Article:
United States: Equitable And Mandatory Subordination: The Disappearing Claim

Last Updated: July 22 2013
Article by Vicki Harding

Prior to bankruptcy, a claimant obtained a $4 million judgment, which supposedly represented one-third of the value of the debtor's business.  The debtor filed a bankruptcy complaint alleging that the creditor's interest was equity rather than debt, so that its claim should be recharacterized or subordinated under Section 510 of the Bankruptcy Code.  The creditor moved to dismiss the complaint; the bankruptcy court rejected the motion to dismiss, finding that the debtor's allegations provided sufficient grounds to proceed.

Purportedly the creditor (Tasos) was to receive 50% of the debtor's stock in exchange for making available his expertise and experience.  Apparently the arrangement was not documented.  In state court, although the debtor contended that Tasos did not have any equity interests in the company, the state court did not agree.  So, in the bankruptcy court the debtor asserted that Tasos made a capital contribution, not a loan, and claimed that the bankruptcy court should grant both mandatory and equitable subordination.

The elements of mandatory subordination under Section 510(b) of the Bankruptcy Code are: (1) the claim involves a security, (2) there is a purchase or sale of the security, and (3) the claim is for damages that arose out of the purchase or sale.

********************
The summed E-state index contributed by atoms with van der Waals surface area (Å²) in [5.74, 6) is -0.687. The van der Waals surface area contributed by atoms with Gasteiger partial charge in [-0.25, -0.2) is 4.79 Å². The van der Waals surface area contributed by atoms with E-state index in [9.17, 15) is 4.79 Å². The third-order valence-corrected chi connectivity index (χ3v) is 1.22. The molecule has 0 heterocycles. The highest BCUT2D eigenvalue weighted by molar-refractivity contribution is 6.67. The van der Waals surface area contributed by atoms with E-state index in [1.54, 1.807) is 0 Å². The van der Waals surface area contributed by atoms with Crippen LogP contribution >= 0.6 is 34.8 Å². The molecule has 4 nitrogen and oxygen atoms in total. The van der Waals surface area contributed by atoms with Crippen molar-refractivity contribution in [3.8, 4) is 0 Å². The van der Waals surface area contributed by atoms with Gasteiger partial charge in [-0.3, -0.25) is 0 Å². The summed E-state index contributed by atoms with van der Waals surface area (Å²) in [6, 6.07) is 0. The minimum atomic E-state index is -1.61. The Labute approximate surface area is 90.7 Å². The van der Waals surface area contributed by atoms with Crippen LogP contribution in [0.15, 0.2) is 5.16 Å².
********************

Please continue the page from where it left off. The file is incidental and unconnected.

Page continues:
The bankruptcy court considered the debtor's recharacterization argument as equivalent to the first element of the mandatory subordination claim.  After noting a variety of multi-factor tests adopted by courts for recharacterization (for example, an inference based on what parties say and do and the economic reality of the circumstances), the court concluded that the debtor's allegations were sufficient to support recharacterizing Tasos' interest as equity.  The court also concluded that obtaining stock in exchange for expertise and experience was sufficient to establish a "purchase" transaction, since the term purchase is broadly defined.